I’m a Ph.D Candidate in the Department of Linguistics at the University of California, Santa Barbara. I earned my B.A. in English Language & Literature and Experimental Psychology from the University of South Carolina in 2013 (go Gamecocks!) and my M.A. in Linguistics at UC Santa Barbara. I grew up in Pittsburgh, Pennsylvania, I use she/her pronouns, and I identify as Black.
My research is in the interdisciplinary field of sociocultural linguistics. I critically analyze the intersections of language, identity, and power and how they manifest in face-to-face and mediated contexts, particularly multimodal social media contexts. I’m especially interested in the linguistic and cultural practices of Black people in the U.S., and I bring together theories and methods from fields including sociolinguistics, linguistic anthropology, discourse studies, media studies, sociology, and Black Studies. My research on social media explores discourse practices on Vine, Tumblr, and Twitter, and in my dissertation research I analyze institutional diversity rhetoric in U.S. higher education and the material effects of diversity discourses and practices on graduate students of color in the U.S.
You can find a current version of my CV here.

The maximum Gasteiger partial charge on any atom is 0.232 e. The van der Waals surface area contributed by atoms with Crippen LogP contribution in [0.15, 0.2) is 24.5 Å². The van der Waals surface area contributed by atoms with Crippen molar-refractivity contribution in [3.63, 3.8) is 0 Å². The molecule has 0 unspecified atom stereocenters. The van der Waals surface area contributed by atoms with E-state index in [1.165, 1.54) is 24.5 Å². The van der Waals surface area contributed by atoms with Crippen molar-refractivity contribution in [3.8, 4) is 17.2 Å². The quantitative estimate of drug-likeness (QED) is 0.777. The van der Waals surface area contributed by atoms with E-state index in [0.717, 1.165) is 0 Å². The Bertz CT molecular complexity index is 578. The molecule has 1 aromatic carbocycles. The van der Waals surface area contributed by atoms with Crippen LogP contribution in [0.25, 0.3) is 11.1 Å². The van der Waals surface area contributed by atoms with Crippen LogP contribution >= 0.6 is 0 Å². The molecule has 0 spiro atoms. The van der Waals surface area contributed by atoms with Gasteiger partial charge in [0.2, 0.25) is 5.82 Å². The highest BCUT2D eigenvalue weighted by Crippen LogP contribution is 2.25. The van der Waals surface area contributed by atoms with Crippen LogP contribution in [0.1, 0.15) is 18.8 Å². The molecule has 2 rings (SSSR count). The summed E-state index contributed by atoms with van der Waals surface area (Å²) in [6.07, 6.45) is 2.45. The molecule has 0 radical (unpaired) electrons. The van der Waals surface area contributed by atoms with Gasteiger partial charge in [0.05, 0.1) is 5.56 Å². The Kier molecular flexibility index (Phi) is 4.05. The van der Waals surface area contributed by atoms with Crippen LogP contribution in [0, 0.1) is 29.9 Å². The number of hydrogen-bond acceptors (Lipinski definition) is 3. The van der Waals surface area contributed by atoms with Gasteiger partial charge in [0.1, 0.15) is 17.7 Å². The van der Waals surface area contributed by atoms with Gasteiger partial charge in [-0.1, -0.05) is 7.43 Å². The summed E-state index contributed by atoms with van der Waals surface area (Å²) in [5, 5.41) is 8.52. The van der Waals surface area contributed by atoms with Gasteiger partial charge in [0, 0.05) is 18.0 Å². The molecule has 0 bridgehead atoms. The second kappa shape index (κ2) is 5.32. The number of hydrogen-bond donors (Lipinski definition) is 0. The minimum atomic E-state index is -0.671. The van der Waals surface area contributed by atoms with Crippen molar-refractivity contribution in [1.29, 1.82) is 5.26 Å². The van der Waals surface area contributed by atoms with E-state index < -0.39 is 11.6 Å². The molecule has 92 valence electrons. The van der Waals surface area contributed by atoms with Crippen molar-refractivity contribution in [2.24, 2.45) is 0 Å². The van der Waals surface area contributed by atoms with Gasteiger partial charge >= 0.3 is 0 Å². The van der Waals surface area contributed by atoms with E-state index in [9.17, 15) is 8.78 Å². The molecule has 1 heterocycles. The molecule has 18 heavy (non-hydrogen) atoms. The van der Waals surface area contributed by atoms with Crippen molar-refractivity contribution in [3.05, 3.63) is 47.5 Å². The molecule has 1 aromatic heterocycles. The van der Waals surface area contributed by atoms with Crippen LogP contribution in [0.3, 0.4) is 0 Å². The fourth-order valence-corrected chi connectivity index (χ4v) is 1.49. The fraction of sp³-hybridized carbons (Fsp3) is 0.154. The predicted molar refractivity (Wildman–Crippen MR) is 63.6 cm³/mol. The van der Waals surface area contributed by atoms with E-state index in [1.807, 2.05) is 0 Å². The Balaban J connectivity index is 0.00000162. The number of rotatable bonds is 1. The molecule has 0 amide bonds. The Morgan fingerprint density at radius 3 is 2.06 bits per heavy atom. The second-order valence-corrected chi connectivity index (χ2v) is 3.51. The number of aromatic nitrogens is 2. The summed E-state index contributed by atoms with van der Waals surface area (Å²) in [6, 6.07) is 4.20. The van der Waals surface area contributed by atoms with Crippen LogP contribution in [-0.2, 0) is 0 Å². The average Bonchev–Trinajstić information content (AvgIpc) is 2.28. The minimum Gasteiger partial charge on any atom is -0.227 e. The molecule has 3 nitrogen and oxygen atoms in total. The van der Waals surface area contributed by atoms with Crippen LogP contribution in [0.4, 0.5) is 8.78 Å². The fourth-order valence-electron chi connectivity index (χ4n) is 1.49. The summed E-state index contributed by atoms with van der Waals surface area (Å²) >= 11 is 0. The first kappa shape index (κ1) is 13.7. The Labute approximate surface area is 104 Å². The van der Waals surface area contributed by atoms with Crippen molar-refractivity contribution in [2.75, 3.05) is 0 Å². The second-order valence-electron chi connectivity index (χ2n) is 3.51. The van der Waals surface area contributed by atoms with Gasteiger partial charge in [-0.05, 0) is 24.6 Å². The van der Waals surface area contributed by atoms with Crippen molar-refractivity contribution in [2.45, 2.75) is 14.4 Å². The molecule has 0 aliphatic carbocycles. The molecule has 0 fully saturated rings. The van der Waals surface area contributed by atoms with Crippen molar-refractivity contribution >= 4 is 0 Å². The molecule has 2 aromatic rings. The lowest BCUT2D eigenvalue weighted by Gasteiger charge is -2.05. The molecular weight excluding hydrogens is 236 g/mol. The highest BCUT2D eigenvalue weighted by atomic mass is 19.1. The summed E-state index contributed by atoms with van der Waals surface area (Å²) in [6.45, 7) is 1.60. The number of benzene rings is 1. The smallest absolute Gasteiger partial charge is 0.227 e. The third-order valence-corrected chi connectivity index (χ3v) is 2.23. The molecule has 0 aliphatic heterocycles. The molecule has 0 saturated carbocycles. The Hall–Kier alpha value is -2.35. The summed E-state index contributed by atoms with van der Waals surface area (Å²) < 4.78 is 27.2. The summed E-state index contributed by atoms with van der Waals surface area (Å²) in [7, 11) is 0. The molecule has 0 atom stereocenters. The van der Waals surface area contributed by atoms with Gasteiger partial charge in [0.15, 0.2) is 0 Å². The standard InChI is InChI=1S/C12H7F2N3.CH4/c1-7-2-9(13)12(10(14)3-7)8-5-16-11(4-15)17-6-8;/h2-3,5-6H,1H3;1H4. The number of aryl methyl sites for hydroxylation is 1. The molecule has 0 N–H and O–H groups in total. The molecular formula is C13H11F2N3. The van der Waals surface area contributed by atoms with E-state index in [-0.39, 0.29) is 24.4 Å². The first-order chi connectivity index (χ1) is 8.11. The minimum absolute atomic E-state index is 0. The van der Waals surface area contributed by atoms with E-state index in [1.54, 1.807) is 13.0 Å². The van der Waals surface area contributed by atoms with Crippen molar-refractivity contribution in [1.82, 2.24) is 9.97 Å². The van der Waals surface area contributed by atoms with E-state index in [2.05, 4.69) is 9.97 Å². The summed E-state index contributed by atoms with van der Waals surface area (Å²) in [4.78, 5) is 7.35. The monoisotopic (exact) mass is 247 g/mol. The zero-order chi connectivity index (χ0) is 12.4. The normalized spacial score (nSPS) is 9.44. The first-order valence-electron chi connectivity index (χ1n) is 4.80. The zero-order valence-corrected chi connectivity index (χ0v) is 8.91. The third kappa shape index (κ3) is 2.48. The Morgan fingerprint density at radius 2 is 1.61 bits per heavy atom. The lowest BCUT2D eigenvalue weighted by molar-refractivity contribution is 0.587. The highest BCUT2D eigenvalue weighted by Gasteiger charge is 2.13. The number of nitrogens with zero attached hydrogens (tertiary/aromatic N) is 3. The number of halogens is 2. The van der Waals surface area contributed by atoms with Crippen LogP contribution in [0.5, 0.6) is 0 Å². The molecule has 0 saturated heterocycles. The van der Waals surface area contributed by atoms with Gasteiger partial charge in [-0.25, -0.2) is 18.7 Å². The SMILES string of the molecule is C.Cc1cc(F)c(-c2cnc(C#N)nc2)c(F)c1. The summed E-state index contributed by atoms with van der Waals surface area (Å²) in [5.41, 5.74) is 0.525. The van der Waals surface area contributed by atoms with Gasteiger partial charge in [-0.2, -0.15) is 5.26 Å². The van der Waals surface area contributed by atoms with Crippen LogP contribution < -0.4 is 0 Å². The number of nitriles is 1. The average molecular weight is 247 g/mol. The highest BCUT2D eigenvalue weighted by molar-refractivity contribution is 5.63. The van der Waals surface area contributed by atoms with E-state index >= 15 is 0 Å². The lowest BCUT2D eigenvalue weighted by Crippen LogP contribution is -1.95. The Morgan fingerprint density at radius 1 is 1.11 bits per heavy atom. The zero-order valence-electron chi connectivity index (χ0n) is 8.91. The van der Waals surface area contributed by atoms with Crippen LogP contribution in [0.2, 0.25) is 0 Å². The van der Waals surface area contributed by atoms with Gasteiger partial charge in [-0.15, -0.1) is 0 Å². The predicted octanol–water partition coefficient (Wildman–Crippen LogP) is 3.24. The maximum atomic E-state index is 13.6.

Recent news and highlights
I’m on the 2020-2021 academic job market !
I co-presented a talk at the 2021 annual meeting of the Linguistic Society of America with my UCSB colleague Joyhanna Yoo Garza: ” “Oh my [mɑ] god”: Appropriation of African American English and the Construction of Asian American Identity in Ali Wong’s Baby Cobra“
I was a Fall 2020 Research Fellow in the “Disciplining Diversity” residential research group through the UC Humanities Research Institute
My co-authored paper “Attracting Black Students to Linguistics Through a Black-Centered Introduction to Linguistics Course” will appear in Language in 2021
My research on everyday online activism on Black Tumblr was published in a tumblr book: platform and cultures
I co-presented “This IS Linguistics: Scope, Positionality, and Graduate Apprenticeship when Diversifying the Linguistics Curriculum” with deandre miles-hercules and Jamaal Muwwakkil. The webinar is part of the Linguistic Society of America’s “Racial Justice, Equity, Diversity, and Inclusion in the Linguistics Curriculum” series. You can watch the recording and see our slides on the LSA website.
I was interviewed for an article by Nerdist about the history of LOL: “An Oral History of LOL”
I was interviewed for an article by Vox about the evolution of “Karen”: “How the ‘Karen’ meme evolved from entitled mom to mask-off racist”
I appeared on The Vocal Fries podcast to discuss my research on African American humor on Vine: “Read Between the Vines”